Interview Guests for this episode consist of Michael Merrill (Son), Ann Sothern (Actress/friend), Roddy McDowall (Actor/friend), Robert Wagner (Actor/friend), Harold Schiff (Bette's Attorney), Leonard Maltin (Film Historian), James Spada (Biographer: "More than a Woman"), with Peter Graves (Narrator) and Peter Graves or Harry Smith (Host), plus archive interviews with Bette Davis (1958 and 1983, with Dick Cavett).
Still Photographs include Bette Davis (Self), Ruthie Davis (Mother), Harlow Davis (Father), Bobbie Davis (Sister), Harmon Oscar Nelson (former Husband), Arthur Farnsworth (former Husband), William Grant Sherry (former Husband), Gary Merrill (former Husband), George Arliss, Jack Warner, Paul Muni, Franchot Tone, William Wyler, John Garfield, Celeste Holm, Gena Rowlands, James Stewart, Lillian Gish, and B.D. Hyman (Daughter).
Archive film footage includes Bette Davis, Leslie Howard, Judith Anderson, Spencer Tracy, Charles Farrell, Humphrey Bogart, Errol Flynn, Henry Fonda, Eduardo Ciannelli, Ed Sullivan, Mickey Rooney, Hedy Lamarr, Red Skelton, Joe E. Brown, Jack Carson, Joseph Cotten, Ronald Reagan, Eddie Acuff, Anne Baxter, Gary Merrill, Hugh Marlowe, Joan Crawford, Victor Buono, Olivia de Havilland and Glenn Ford.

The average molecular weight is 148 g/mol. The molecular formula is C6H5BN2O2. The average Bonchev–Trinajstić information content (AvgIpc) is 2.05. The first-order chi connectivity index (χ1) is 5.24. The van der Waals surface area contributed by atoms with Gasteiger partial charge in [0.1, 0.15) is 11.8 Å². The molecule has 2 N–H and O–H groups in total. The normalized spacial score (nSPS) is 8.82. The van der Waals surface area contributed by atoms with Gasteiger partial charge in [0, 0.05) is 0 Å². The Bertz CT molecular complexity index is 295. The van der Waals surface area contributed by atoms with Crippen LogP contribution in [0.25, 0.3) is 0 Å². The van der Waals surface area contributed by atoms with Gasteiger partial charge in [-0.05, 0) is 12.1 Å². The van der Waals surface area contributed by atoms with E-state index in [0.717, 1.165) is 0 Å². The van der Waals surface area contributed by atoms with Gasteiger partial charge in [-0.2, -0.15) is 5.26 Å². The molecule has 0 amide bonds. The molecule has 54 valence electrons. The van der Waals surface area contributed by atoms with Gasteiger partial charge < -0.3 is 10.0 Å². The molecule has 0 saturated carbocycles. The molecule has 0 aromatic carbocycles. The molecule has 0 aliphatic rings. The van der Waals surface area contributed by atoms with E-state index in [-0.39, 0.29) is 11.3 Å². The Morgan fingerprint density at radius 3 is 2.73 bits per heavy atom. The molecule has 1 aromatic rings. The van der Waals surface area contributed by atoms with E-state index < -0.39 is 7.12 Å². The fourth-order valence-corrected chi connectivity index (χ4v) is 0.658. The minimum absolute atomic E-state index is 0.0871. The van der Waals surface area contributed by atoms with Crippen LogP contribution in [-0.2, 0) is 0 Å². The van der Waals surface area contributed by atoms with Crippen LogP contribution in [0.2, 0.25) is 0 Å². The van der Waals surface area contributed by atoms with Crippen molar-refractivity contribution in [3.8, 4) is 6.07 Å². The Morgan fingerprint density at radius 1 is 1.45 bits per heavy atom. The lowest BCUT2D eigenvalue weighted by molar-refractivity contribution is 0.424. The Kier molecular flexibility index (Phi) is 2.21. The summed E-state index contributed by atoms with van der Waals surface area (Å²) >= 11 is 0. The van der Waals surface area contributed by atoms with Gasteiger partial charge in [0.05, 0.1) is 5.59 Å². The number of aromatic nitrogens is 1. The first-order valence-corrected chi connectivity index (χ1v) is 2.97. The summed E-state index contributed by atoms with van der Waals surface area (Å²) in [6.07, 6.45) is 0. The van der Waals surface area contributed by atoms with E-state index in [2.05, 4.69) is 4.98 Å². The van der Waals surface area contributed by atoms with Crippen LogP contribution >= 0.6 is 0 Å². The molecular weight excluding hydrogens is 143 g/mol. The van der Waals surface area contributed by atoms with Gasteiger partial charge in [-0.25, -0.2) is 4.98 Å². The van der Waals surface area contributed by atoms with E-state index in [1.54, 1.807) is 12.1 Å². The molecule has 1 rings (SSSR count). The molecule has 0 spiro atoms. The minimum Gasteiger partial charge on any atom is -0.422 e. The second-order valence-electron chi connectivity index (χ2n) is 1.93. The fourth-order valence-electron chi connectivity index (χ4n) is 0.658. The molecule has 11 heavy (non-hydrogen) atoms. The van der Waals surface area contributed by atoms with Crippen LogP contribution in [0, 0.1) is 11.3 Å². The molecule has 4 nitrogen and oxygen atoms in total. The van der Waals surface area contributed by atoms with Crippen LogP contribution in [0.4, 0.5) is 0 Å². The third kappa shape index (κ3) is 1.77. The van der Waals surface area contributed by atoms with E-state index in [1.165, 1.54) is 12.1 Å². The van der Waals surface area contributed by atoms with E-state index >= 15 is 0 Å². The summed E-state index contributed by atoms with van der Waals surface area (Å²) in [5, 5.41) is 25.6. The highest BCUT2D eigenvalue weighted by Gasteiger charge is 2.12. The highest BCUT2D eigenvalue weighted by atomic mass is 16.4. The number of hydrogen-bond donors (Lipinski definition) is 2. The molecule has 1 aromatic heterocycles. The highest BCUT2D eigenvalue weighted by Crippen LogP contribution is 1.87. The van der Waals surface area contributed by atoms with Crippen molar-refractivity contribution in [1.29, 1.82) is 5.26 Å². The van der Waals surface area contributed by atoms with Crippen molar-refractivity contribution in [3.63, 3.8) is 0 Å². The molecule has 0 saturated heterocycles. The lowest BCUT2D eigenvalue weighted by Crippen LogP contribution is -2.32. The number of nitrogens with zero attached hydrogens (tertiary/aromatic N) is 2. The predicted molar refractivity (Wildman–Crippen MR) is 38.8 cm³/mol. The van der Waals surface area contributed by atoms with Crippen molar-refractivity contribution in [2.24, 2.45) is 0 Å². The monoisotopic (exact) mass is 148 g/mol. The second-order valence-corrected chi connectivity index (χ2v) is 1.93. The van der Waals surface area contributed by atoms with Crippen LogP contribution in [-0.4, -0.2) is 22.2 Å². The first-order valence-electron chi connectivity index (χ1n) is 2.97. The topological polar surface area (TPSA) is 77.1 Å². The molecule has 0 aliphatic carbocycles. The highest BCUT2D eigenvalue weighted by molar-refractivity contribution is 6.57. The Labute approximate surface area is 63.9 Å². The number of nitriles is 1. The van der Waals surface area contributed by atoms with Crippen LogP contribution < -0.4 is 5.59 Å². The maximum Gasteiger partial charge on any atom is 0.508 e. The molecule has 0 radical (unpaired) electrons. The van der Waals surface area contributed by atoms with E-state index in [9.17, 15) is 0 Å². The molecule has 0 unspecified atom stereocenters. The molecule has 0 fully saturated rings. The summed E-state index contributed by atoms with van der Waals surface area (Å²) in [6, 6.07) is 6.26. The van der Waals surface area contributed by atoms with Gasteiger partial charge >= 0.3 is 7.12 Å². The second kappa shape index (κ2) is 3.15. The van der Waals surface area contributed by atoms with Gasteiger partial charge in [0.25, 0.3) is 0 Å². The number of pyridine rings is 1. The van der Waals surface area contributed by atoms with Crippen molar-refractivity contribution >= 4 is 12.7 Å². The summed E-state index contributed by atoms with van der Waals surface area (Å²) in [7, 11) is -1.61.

Film Clips include a screen glimpse of Bette Davis through the years, in scenes from 20,000 Years in Sing Sing (1932), The Big Shakedown (1934), Of Human Bondage (1934), The Petrified Forest (1936), Marked Woman (1937), Jezebel (1938), Dark Victory (1939), Juarez (1939), The Letter (1940), In This Our Life (1942), Hollywood Canteen (1944), Deception (1946), Beyond the Forest (1949), All About Eve (1950), Pocketful of Miracles (1961), What Ever Happened to Baby Jane? (1962), and The Nanny (1965).
Newsreel and Television clips include coverage of 1935 Academy Awards ceremonies (1936), 1938 Academy Awards ceremonies (1939), Hollywood Newsreel (1940), and "Telephone Time: Stranded" (1957).